Rising rates make buyers consider options


As interest rates rise, some homebuyers are debating whether to buy now or wait for rates to come down. Others are racing to buy before rates climb further.

Interest rates on fixed-rate mortgages have increased over 1.5 percentage point in the past few months. As rates go up, so does the cost of a house. Buyers who don't have the ability to pay more have several options. They can scale down and buy a less expensive house. They can switch from fixed-rate to adjustable-rate financing, which makes qualifying easier. Or they can drop out of the house hunt and wait for housing to become more affordable again.

Buying a less-expensive house makes sense as long as you buy a house that will suit your needs for four to five years. Moving is costly. It wouldn't make sense to buy a house that you'll outgrow in a year or two.

However, if you buy into a booming market where home prices are rising rapidly, buying a short-term house can be an excellent investment. In this case, postponing a purchase could cost you more than it would to buy now and move again in several years.

Even buyers who can afford fixed-rate loans are switching to adjustable-rate mortgages (ARMs) to save money. ARMs are still available with start rates in the 5-6 percent range. Buyers who are having difficulty qualifying at higher interest rates should shop around for an ARM program that qualifies borrowers based on the starting interest rate. If the initial ARM rate is a discounted rate, lenders often require that you qualify at 2 percent above the start rate (that is, at 7 percent rather than 5 percent).

When considering an ARM, always look at the worst-case scenario. How long will the initial interest rate be in effect and what will it be after the first adjustment? How high can the interest rate go if interest rates continue to climb? How long will it take for the ARM rate to reach the maximum allowed?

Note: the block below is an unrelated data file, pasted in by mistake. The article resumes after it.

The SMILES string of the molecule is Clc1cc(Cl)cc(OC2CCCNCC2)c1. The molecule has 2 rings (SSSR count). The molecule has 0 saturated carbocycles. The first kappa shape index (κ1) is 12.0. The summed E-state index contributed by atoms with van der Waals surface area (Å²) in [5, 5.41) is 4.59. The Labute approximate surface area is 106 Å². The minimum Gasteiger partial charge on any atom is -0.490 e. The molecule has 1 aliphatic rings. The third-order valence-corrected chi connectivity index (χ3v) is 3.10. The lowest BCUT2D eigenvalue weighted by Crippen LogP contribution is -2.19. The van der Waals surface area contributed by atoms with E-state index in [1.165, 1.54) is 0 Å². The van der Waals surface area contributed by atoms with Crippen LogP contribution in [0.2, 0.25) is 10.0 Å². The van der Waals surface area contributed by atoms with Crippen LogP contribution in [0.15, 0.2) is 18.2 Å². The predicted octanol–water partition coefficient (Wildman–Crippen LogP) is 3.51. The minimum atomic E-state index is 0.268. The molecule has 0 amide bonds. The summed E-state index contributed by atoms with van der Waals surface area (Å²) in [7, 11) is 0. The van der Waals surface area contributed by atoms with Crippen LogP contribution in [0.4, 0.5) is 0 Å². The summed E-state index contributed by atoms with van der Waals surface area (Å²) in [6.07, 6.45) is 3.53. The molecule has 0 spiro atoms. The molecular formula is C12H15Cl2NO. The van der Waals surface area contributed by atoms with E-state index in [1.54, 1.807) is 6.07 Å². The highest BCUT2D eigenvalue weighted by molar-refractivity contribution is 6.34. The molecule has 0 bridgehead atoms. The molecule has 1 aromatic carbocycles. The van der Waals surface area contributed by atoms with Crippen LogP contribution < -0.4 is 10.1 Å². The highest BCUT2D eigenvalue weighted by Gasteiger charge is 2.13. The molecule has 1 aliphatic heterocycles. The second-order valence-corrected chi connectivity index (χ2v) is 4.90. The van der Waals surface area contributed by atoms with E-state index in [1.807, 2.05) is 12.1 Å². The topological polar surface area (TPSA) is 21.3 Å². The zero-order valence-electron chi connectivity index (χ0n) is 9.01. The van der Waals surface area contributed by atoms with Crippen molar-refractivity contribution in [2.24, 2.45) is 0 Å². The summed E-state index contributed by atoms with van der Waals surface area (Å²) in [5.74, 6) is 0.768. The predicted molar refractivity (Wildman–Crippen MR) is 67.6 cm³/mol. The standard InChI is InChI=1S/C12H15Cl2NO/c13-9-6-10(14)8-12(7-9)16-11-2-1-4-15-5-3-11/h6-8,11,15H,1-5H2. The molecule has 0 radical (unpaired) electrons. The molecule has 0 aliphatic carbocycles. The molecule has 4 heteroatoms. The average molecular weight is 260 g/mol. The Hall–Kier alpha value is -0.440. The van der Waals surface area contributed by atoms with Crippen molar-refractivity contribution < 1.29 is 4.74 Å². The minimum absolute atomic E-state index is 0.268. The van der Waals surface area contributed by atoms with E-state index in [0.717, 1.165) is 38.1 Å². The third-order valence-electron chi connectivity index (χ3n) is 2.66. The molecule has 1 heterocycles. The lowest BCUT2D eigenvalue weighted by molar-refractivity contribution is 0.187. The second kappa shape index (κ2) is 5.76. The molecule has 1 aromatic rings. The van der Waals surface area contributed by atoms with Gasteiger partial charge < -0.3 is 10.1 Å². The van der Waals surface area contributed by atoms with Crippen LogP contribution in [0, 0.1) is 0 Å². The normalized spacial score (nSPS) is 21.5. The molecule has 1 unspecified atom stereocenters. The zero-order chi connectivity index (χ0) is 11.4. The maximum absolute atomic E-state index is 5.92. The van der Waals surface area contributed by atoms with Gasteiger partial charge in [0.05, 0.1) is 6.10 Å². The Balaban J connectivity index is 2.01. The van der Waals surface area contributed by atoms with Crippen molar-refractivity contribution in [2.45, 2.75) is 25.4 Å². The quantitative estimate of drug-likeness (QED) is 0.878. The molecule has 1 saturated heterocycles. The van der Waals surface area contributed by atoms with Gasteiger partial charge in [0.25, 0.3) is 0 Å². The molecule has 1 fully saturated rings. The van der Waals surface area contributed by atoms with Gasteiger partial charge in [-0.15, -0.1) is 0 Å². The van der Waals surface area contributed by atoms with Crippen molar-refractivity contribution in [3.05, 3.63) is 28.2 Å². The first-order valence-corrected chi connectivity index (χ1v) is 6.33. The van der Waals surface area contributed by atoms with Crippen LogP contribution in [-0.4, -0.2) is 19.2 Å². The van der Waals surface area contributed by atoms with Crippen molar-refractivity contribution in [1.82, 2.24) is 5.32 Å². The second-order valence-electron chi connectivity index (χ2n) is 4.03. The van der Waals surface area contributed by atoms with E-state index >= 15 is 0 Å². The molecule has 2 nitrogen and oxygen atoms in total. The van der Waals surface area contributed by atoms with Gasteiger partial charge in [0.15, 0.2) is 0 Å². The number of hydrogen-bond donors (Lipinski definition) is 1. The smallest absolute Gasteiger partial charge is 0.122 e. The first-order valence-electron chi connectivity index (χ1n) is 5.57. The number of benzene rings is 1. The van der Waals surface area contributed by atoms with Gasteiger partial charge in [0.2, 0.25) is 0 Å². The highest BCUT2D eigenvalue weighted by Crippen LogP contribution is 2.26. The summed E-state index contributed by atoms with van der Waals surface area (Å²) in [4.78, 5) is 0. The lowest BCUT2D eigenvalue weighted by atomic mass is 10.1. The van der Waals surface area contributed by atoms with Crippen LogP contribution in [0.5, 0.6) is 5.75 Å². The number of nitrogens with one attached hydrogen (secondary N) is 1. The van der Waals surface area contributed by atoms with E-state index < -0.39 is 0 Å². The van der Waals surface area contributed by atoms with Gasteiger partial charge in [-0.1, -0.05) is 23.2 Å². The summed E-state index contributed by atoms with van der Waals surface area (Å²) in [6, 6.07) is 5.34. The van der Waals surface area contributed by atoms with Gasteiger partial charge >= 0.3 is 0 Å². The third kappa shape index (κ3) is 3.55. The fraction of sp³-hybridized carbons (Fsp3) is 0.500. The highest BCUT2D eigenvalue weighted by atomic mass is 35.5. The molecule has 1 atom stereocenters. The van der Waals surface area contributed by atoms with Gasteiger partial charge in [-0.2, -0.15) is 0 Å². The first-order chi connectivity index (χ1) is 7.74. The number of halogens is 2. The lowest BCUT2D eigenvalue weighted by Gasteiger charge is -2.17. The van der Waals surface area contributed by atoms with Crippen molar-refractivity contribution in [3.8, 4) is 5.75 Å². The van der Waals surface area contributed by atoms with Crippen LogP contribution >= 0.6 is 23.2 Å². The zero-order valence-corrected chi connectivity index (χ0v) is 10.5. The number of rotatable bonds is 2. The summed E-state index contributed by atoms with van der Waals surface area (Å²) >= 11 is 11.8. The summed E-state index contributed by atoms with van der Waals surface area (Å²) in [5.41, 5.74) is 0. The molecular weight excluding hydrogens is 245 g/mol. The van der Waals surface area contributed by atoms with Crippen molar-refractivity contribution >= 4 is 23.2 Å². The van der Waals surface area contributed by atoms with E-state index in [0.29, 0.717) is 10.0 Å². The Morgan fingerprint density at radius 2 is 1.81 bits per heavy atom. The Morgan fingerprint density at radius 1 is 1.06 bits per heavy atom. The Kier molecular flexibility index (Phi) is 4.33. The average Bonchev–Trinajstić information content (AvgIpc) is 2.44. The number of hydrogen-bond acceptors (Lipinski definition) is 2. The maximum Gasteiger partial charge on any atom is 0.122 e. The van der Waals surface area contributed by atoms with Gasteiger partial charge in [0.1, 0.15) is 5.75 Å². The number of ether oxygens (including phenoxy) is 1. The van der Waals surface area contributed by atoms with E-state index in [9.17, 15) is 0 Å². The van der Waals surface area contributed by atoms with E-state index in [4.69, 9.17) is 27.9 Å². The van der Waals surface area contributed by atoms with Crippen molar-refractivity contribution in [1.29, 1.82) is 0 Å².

FIRST-TIME TIP: Buyers who intend to move again within five years will probably save money by taking an ARM because of the current cost of fixed-rate financing. But make sure you won't be charged for early prepayment if you do plan to move again soon.

Buyers who can't live with the uncertainty of mortgage payments that fluctuate should consider one of the hybrid loan products. These loans have interest rates fixed for 3, 5 , 7 or 10 years. At the end of this time, the loan either converts to an ARM, or to another fixed rate, or must be paid off in full.

The initial fixed rate on these loans is lower than the rate on a fixed-rate loan that's due in 30 years. Another option for buyers who are nervous about the interest rate fluctuations is to select an ARM with a relatively stable index.

THE CLOSING: It's risky to wait for housing to become more affordable again before you buy. Although no one knows for sure which way rates will go in the future, there's speculation that interest rate increases lie ahead.

Dian Hymer's column is syndicated through Inman News Features. Send questions and comments care of Inman News Features, 5335 College Avenue, No. 25, Oakland, Calif., 94618.

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